Dec. 22 (Bloomberg) --Copper futures fluctuated in New York after reports showed the U.S. economy and sales of existing homes expanded less than forecast, while house prices rose in October from the previous month.
The world’s biggest economy expanded at a 2.6 percent annual rate in the third quarter, data from the Commerce Department showed, less than the median forecast for a 2.8 percent gain in gross domestic product in a Bloomberg News survey.
Purchases of existing homes increased 5.6 percent in November from the prior month to a 4.68 million annual rate, the National Association of Realtors said in Washington. Economists projected sales would rise to a 4.75 million pace. Home prices rose 0.7 percent from September, the Federal Housing Finance Agency said.
"GDP was neutral,” William Adams, an analyst at Basemetals.com in London, said in an e-mail. "The figure I think the market will latch onto is the rise in the House Price Index. Higher house prices will restore confidence with households -- the backbone of the U.S. economy.”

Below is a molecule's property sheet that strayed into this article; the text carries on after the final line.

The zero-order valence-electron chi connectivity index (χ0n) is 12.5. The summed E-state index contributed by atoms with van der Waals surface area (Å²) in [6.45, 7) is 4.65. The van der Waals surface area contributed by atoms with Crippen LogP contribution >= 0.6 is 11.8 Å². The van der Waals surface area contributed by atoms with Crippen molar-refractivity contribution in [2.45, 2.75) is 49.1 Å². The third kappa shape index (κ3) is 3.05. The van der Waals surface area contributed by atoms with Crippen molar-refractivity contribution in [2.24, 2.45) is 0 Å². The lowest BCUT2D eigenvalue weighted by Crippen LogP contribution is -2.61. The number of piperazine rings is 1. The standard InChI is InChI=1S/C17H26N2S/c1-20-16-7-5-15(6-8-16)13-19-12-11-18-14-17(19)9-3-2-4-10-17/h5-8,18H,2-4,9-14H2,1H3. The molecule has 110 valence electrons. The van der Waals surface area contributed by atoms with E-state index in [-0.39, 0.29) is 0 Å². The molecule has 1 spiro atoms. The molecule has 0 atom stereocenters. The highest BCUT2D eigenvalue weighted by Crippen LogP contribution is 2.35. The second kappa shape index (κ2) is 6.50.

Copper for delivery in March fell 0.6 cent, or 0.1 percent, to $4.27 a pound at 10:55 a.m. on the Comex in New York, after earlier today touching a record $4.2965. Copper for delivery in three months lost 0.2 percent to $9,350 a metric ton on the London Metal Exchange. The metal reached a record $9,392 a ton in London yesterday.
The revised increase in U.S. GDP compared with a 2.5 percent estimate issued last month. The 0.7 percent increase in home prices compared with a projection by economists for a 0.2 percent decline from the prior month, according to the median of 13 estimates in a Bloomberg survey. Prices fell 3.4 percent in October from a year earlier.
Construction accounts for a quarter of copper demand, according to the Copper Development Association. The U.S. is the second-biggest copper user, after China.
"Against a better demand outlook for next year, supply forecasts point to a tight market and higher prices in early 2011,” Chris Weafer, chief strategist at UralSib Financial Corp. in Moscow, said in a report today. Gains in the metal will be "positive for other industrial metals, as copper tends to dictate the directional trend,” he wrote.
The International Copper Study Group is expecting a 435,000-ton global deficit in the refined metal next year.
The Collahuasi copper mine in Chile, the world’s third- biggest, said Dec. 20 it won’t ship the metal from the northern Patache port until further notice after an accident shut down the port. A monthlong strike at Collahuasi helped drive copper prices to a record earlier this month.
Tin for three-month delivery on the LME fell 0.9 percent to $26,650 a ton. Nickel lost 0.5 percent to $24,500 a ton and zinc slid 0.2 percent to $2,325 a ton. Aluminum gained 0.9 percent to $2,456.50 a ton and lead rose 0.5 percent to $2,445 a ton.